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Knowledge to Grow by Karen Weiland -Spider Plant

During a visit to my daughters’ apartment last spring I noticed “Spidey” was looking a bit under the weather. Droopy, brown leaf tips and rather pale, she asked me if I would take it home for some plant doctoring. I said I would of course as I cannot take seeing a plant in pain. “Spidey” is looking much better now and will be returning to its Indy home soon.

The Spider Plant (Chlorophytum comosum) is one of the easiest houseplants to maintain. They have long, arching leaves, some reaching up to 18 inches and the color can range from being plain green to a variegated green and white stripe. They also produce stems with daughter plants or spiderettes and little white flowers at their tips. They produce most of these offshoots in the fall when the days shorten. The spiderettes can be left on the stem, which will create a very full hanging basket or they can be removed after roots have formed and placed into a pot ted growing medium to produce new plants.

It will grow under a wide range of light intensities, but its appearance is strongly influenced by the level of light it receives. It is recommended to keep the plant away from direct sunlight as it prefers bright, indirect light. Direct midday sunlight can scorch the leaves. Move the spider plant a few feet away from the window during the winter months to protect it from drafts. It tolerates artificial light rather well and therefore makes an excellent plant for offices and commercial settings.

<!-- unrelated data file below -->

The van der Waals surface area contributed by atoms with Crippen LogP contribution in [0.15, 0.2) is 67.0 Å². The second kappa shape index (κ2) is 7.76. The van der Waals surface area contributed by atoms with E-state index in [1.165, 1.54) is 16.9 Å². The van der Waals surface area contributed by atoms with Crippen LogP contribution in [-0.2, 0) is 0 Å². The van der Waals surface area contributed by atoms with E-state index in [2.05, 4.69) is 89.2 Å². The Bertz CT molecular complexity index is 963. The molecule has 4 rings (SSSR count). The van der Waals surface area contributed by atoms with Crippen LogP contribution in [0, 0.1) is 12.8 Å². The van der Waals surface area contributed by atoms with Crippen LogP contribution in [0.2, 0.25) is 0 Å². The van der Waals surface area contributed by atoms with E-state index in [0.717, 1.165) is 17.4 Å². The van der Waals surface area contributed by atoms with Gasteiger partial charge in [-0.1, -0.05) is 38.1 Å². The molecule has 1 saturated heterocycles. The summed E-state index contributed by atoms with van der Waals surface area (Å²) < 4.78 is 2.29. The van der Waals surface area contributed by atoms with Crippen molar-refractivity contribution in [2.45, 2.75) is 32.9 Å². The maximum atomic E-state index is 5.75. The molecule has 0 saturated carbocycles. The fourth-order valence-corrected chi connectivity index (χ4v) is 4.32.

They also act as an air purifier by removing formaldehyde. Plants make their own food through a process called photosynthesis. They take in carbon dioxide and certain other pollutants from the atmosphere and release oxygen. Research has shown that certain houseplants can play an important role in cleaning the air we breathe.

It isn’t very often that you see a spider plant with a disease. Watering issues plus insects and mites are their main problems. A soil mix that does not drain quickly, being placed in a pot with no drainage hole or watering too much will result in root rot. Leaf tip burn can be caused by too much fertilizer, water that is high in soluble salts, water that contains fluoride, low humidity and soil that is excessively dry. Spider plants are not heavy feeders so they only require a minimum amount of fertilizer. I use spring water to water my plants as my house water is softened. The low humidity issue can be solved by placing a pebble filled tray beneath the spider plant pot with water in it.

As always, Happy Gardening!